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Why Sony did the opposite of Microsoft on used gamesIn the battle for gamers' hearts and minds, Sony Computer Entertainment of America CEO Jack Tretton explains why he thinks the company's new policy on used games is a winner.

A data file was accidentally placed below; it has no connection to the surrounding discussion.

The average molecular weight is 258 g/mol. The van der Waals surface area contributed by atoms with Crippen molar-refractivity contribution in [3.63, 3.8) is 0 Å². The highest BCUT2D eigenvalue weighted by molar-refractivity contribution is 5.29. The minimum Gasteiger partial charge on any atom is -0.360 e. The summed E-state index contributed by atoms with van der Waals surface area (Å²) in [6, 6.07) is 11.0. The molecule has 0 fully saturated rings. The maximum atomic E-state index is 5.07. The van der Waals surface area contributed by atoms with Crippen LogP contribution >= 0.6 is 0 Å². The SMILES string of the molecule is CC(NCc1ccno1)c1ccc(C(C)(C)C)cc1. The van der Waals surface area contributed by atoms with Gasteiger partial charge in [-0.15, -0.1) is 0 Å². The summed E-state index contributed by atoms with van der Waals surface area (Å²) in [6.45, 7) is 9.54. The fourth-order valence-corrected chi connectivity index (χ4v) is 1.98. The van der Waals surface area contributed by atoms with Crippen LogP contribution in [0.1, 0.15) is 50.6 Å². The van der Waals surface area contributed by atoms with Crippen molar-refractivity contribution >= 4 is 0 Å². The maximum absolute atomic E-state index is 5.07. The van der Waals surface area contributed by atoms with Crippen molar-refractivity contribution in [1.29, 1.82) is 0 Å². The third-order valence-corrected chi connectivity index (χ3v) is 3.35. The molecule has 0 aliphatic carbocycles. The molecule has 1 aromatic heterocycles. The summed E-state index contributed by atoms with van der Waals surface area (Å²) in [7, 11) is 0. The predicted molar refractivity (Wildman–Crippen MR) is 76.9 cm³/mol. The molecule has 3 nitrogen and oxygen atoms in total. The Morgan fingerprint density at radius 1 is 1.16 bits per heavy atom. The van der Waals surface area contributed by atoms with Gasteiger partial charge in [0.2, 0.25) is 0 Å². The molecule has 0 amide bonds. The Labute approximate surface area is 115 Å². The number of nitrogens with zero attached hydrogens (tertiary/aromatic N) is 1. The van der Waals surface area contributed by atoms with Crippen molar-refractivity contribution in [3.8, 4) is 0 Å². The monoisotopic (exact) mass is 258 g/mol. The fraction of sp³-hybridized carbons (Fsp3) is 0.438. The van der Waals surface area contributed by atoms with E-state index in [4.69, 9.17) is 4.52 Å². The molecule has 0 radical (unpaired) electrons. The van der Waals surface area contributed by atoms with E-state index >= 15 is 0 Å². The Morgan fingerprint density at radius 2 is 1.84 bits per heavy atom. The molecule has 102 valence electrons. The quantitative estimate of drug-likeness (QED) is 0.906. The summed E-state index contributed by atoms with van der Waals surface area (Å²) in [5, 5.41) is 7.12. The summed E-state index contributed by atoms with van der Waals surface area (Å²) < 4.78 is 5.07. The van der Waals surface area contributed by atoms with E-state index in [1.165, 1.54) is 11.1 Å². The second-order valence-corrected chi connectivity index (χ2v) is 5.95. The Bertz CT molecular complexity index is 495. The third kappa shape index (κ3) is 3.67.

-You made some fans tonight when you announced that PS4 would be able to play used games and that players would be able to trade, loan, keep their discs. Why did you decide to make that decision as opposed to going to rent that Microsoft took given that they had made that and that's the competition? Why was that important to Sony? -Well, it's our 4th generation of hardware and we've had a great relationship with the consumer and I think they've responded with tremendous loyalty. It's obviously a model that works well for them and why change something that isn't broken as far as we're concerned. -Was that something you gave some thought though? Did you go back and forth at all in terms of considering whether or not you might go that route? -Well, I think there's always a debate in the industry about the effects of the aftermarket. I remember many years ago people thought rental was a threat. People would rent a video game, they'd play it, they'd finish it and they never go out and buy it, and I think at recent years people have perceived that used games might be a threat, but I think there's also a position that says number 1, it adds to the value for the consumer and their price they're willing to pay for a new copy of the game. Number 2, it pumps new dollars into the ecosystem for the consumer. It actually puts them in a position to spend more on games if you give them some value for a game that they're done with, and we all know that consumers don't have unlimited dollars. So anything that keeps them in the ecosystem we think is good for gaming. -Did you expect that kind of reaction though? -I really did. I think that people have spoken very, very loudly when they're not happy and when they are happy. So I don't know that I expect it to be vocal at the press conference, but I know the news would've been extremely well received, but it's obvious that people have very strong emotions about it. -The emphasis on entertainment that we saw tonight, you're Sony so that's to be expected, but why is that important and what will it mean for the consumer's experience with the PS4? -Well, I mean I'd like to think that we brought entertainment beyond gaming into the fray right way back in 1995 with the original PlayStation. At the time, the ability to listen to your CDs on the same device that you play games was a novel concept and obviously we really had a big hand in the adoption the DVD with PlayStation 2 and then with Blu-ray and PlayStation 3 and the ability to just stream all the different partners that we brought without having to pay an additional fee was something I think really resonated with consumers, and Netflix is a perfect example of a service. It's really ubiquitous. It's on just about every device, but to be the number 1 stream device is a testament to the fact that the entertainment consumer is on our platform and they not only play a lot of games. They listen to a lot of music. They watch a lot of movies. They go to a lot of concerts, buy a lot of music. So they're very, very valuable consumer for Sony, and I think that's another key point. People look at the success of a generation based on the number of pieces of hardware you sold. What's important is that people are still playing it and what they're doing with it. I mean we feel that quality is more important than quantity if we had to make a choice. -A specific launch date for PS4. We heard holiday season, but can you tell us more specific than that and if not, why not? -Well, I think the honest answer is that you don't know where your production yields are gonna be until you go into production and you see the type of numbers you have. You don't know what the ultimate demand is gonna be and we're trying to roll this out on a worldwide basis. So we wanna do it right as opposed to sprinkle a unit here and a unit there. So we've got a lot of evaluation to do, but in my mind holiday means in the holiday season, but to be more specific would be speculative and quite frankly I think if you have an opportunity to get it before the end of the year whether you get it in October, November, or December is somewhat irrelevant because we hope it's something you're gonna enjoy for the next 10 years and beyond. So a couple of weeks one way or the other won't make too significant a difference. -A lot of people are pointing out that younger players are gaming on smartphones, tablets. Of course there's the PlayStation Vita, but what are Sony's plans to keep up with that trend, with that mobile gaming trend? -Well, the beauty in working for Sony is there isn't a business as it relates to entertainment in the gaming choices that you just mentioned that we're not in. We make tablets, we make smartphones. We have PlayStation mobile. We have games available on the tablet. So I think the entire ecosystem is growing, but the misnomer that I think some people miss out on is they assume that as people gravitating from the console to a smartphone or a tablet, I think it's the exact opposite that people are coming in to gaming through devices like smartphones and tablets and ultimately they migrate their way up the ecosystem, but the audience for the console is stronger than it's ever been. I mean we believe that there are more consumers out there that have interests in the console initially than we'll be able to manufacture. There's a huge pool of consumers to tap into and we're excited to bring PlayStation 4 to them. -What will be possible that wasn't possible before thanks to PS4? -I think as the technology grows, the ability to make the experience more and more immersive to really evoke emotion, to make people scared when they're playing and excited, mad, and to really get in a relationship with the characters just like they would with a movie or a TV show and I think we've reached the photo realism element that you can tell a story that has the depth that will actually leave somebody in tears, you know, at the end of an experience and that's something that you know is very, very difficult to envision many years ago and why people felt the gaming was a toy because it was something that, you know, they couldn't relate to. Now gaming is bigger than box office and movies combined. So clearly they were mainstream entertainment and people get that it's an art form, and I think the technology and the creativity and the development community has allowed us to rise to that level. -Do you have a favorite among the games that you highlighted today? -Well, you know, the amazing thing is like working in an ice cream parlor that you're surrounded by it. So I have a new favorite all the time and it really depends on what time. But the game I'm probably most excited to play right now is The Last of Us. I mean that just looks incredible but as soon as I sink my teeth into that, there's a whole list of other games I wanna jump into and I love the indie games. I mean they're great experiences as well. I mean great gameplay is great gameplay. -It's kind of interesting integration of Hollywood into the game. Is that something you see what you're trying to where you're trying to you know with the relationship Sony has, is that something you're trying to do more of? -Well, having been around the industry for a long time and having devoted my career to it is great to see this evolution in the relationship with Hollywood because it used to be when they were making a movie, somebody said hey we should pick up some licensing dollars by making a video game that will come out after the movie's out and it was really the stepchild if you will of the movie relationship. Now it's the exact opposite that the creative juices and the creative games that are being created are turning in to big budget movies, the games and the movies are being made side by side a lot at the same technology is being used and where it might have been an embarrassment for a lead Hollywood actor to be involved in a video game they seek it out. Now I think the same is true of the music industry. People wanna be on the soundtrack of a game because they know it can really propel their band. So again proof points for the health of the industry that Hollywood and the music industry flocked to gaming and that's a big change from the way it was you know just 10 or maybe even 20 years ago. -And because of that shift did you think it's bringing more gamers into the, you know, bringing more people to gaming because they're seeing you know oh, you know, maybe they're Ellen Page fans, maybe they you know star in Juno or something like that? -Yes. I think it brings people in a number of different ways. I think the key is just to demystify it. I think people look at a controller and they see all those buttons and they say I'd never be able to control it, and that's one of the things that I think we owe a debt of gratitude to smartphones and tablets because it's a real easy interface, but once you get used to it and you demystify it a little bit, you know, you're not so intimidated by the controller. So like I said earlier, you migrate up that system, but I think you know the key is to bring something that catches people's eye and they say, you know, what is that? I'd like to check that out and you know characters like Ellen Page and Willem Dafoe certainly add the relevance and the credibility that a non-gamer, you know, certainly would be drawn to if they weren't a gamer already. -You're never too old to game? -Never too old to game.